Indian Decade

The Meaning of Rabbani’s Death

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Indian Decade

The Meaning of Rabbani’s Death

The assassination of former Afghan President Burhanuddin Rabbani is another blow to the prospects of peace.

Delivering a heavy blow to a vision of peace and reconciliation in Afghanistan, a Taliban suicide bomber has killed Burhanuddin Rabbani, the head of the High Peace Council (HPC) and a former Afghan president.

The council was set up in October 2010 with a view to engaging the Taliban leadership in peace talks. The BBC reported that Rabbani was killed in his home by a suicide attacker whom officials suspect had concealed a bomb in his turban. Rabbani was meeting members of the Taliban at the time.

The former President had a colourful past, which included taking on the Taliban as the leader of the Northern Alliance, one of the main anti-Taliban groups, whose former head was the Tajik leader Ahmad Shah Massoud. Massoud met a similar fate as Rabbani, when two suicide bombers posing as journalists assassinated him as they set up for an ‘interview.’

Rabbani was a highly divisive figure who had many enemies, including the Taliban, and so many observers were surprised when he was put in charge of the peace talks. The BBC’s Afghan correspondent David Loyn describes him as the founding father of the Afghan mujahedeen, the Islamic warriors who defeated Russian forces in the 1980s. ‘Rabbani led one of the key mujahedeen groups,’ Loyn reports, ‘and emerged briefly as president of Afghanistan in 1992 in the darkest days of the civil war between the mujahedeen, who fought among themselves after the Russians were defeated.’

The big question now is whether his killing will have an impact on the reconciliation process.

Guardian security analyst Julian Borger says that the killing was a blow to the peace process, not because of what Rabbani did, but because of what he stood for. Quoting Michael Semple, a former EU envoy to Afghanistan who is still in close contact with the Taliban, Borger says that the assassination was ‘directly contrary’ to the moderate tone recently adopted by Mullah Omar, the mainstream Taliban leader who issued a strikingly conciliatory Eid message in August, and by Sirajuddin Haqqani, head of an allied faction based in Pakistan’s North Waziristan territory, who followed his lead.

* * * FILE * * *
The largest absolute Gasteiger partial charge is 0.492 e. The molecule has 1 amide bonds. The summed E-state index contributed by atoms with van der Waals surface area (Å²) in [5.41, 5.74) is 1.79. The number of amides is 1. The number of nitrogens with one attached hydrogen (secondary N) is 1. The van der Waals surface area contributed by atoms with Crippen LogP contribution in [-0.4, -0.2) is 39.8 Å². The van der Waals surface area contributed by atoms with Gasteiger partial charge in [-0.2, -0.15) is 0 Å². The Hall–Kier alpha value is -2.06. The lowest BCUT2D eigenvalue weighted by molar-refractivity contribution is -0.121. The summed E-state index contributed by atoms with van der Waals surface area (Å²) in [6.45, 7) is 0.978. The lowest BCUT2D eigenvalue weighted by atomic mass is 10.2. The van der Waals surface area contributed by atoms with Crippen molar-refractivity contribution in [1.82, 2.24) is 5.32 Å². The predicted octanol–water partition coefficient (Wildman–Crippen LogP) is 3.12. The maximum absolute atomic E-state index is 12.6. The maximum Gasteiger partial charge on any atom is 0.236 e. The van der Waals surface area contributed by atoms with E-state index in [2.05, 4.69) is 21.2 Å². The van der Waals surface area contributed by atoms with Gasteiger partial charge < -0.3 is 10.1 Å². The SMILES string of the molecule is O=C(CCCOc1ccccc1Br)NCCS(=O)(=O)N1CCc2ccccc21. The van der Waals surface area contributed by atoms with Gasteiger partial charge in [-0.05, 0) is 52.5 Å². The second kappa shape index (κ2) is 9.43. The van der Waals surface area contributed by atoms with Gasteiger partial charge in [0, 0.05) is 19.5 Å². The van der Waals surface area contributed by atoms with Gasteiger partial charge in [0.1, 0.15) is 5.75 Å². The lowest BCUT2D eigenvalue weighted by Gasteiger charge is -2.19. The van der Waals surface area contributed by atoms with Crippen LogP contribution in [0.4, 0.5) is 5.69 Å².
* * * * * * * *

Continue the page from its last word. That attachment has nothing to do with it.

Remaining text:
Borger writes that the HPC always seemed an unlikely vehicle for pursuing peace, not least in the choice of its chairman, and points out that the HPC hadn’t played a role in the most important breakthrough so far, namely the direct contacts between American negotiators and a Mullah Omar confidante, Tayyab Agha. ‘The old Northern Alliance will now have to be brought back on board, and everyone else involved in the peace process in the run up to the Afghan conference in Bonn in December will have to work out a strategy for dealing with the many more spoiler attacks that are sure to follow.’

Whatever analysts say, one thing is clear: With each terrorist attack in Afghanistan, trust in the government is eroding, and people seem to be resigned to their fate once the NATO troops withdraw from the Hindu Kush by 2014.

It’s not a bright future, but a bleak past that is staring at the Afghans. The country reminds me of the old man in T. S. Eliot’s poem Gerontion who lives ‘in a draughty house, under a windy knob,’ waiting for a ‘sign’—a sign that they will be able to hope for rejuvenation and peace.